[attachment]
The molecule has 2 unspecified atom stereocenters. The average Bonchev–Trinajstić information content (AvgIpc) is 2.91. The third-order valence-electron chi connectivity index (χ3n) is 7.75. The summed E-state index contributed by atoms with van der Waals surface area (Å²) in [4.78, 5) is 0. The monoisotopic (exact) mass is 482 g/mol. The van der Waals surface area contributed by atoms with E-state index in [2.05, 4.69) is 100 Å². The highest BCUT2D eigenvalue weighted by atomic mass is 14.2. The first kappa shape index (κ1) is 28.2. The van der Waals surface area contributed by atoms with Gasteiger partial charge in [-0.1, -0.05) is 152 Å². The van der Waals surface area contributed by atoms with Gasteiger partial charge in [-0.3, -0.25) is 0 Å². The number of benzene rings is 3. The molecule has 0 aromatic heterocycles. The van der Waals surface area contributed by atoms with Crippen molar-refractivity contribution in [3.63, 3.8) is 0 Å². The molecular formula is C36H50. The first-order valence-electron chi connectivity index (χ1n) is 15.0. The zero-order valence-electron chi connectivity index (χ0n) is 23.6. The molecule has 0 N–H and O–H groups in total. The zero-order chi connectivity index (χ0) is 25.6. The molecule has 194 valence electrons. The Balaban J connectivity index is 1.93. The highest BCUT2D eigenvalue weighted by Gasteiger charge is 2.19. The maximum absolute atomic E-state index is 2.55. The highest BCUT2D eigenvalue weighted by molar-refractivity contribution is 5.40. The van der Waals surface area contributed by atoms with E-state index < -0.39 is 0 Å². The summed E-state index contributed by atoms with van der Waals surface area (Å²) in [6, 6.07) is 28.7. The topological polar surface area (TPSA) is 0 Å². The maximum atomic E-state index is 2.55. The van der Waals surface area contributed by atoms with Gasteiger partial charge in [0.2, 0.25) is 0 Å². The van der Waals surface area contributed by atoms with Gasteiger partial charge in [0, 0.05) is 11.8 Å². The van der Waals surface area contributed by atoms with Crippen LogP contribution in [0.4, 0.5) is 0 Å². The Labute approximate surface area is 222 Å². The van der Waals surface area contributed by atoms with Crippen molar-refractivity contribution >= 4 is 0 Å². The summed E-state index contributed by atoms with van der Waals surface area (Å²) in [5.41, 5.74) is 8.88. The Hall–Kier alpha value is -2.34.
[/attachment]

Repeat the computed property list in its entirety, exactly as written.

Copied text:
The molecule has 2 unspecified atom stereocenters. The average Bonchev–Trinajstić information content (AvgIpc) is 2.91. The third-order valence-electron chi connectivity index (χ3n) is 7.75. The summed E-state index contributed by atoms with van der Waals surface area (Å²) in [4.78, 5) is 0. The monoisotopic (exact) mass is 482 g/mol. The van der Waals surface area contributed by atoms with E-state index in [2.05, 4.69) is 100 Å². The highest BCUT2D eigenvalue weighted by atomic mass is 14.2. The first kappa shape index (κ1) is 28.2. The van der Waals surface area contributed by atoms with Gasteiger partial charge in [-0.1, -0.05) is 152 Å². The van der Waals surface area contributed by atoms with Gasteiger partial charge in [-0.3, -0.25) is 0 Å². The number of benzene rings is 3. The molecule has 0 aromatic heterocycles. The van der Waals surface area contributed by atoms with Crippen molar-refractivity contribution in [3.63, 3.8) is 0 Å². The molecular formula is C36H50. The first-order valence-electron chi connectivity index (χ1n) is 15.0. The zero-order valence-electron chi connectivity index (χ0n) is 23.6. The molecule has 0 N–H and O–H groups in total. The zero-order chi connectivity index (χ0) is 25.6. The molecule has 194 valence electrons. The Balaban J connectivity index is 1.93. The highest BCUT2D eigenvalue weighted by Gasteiger charge is 2.19. The maximum absolute atomic E-state index is 2.55. The highest BCUT2D eigenvalue weighted by molar-refractivity contribution is 5.40. The van der Waals surface area contributed by atoms with E-state index < -0.39 is 0 Å². The summed E-state index contributed by atoms with van der Waals surface area (Å²) in [6, 6.07) is 28.7. The topological polar surface area (TPSA) is 0 Å². The maximum atomic E-state index is 2.55. The van der Waals surface area contributed by atoms with Gasteiger partial charge in [0.2, 0.25) is 0 Å². The van der Waals surface area contributed by atoms with Gasteiger partial charge in [0, 0.05) is 11.8 Å². The van der Waals surface area contributed by atoms with Crippen LogP contribution in [0.4, 0.5) is 0 Å². The Labute approximate surface area is 222 Å². The van der Waals surface area contributed by atoms with Crippen molar-refractivity contribution >= 4 is 0 Å². The summed E-state index contributed by atoms with van der Waals surface area (Å²) in [5.41, 5.74) is 8.88. The Hall–Kier alpha value is -2.34.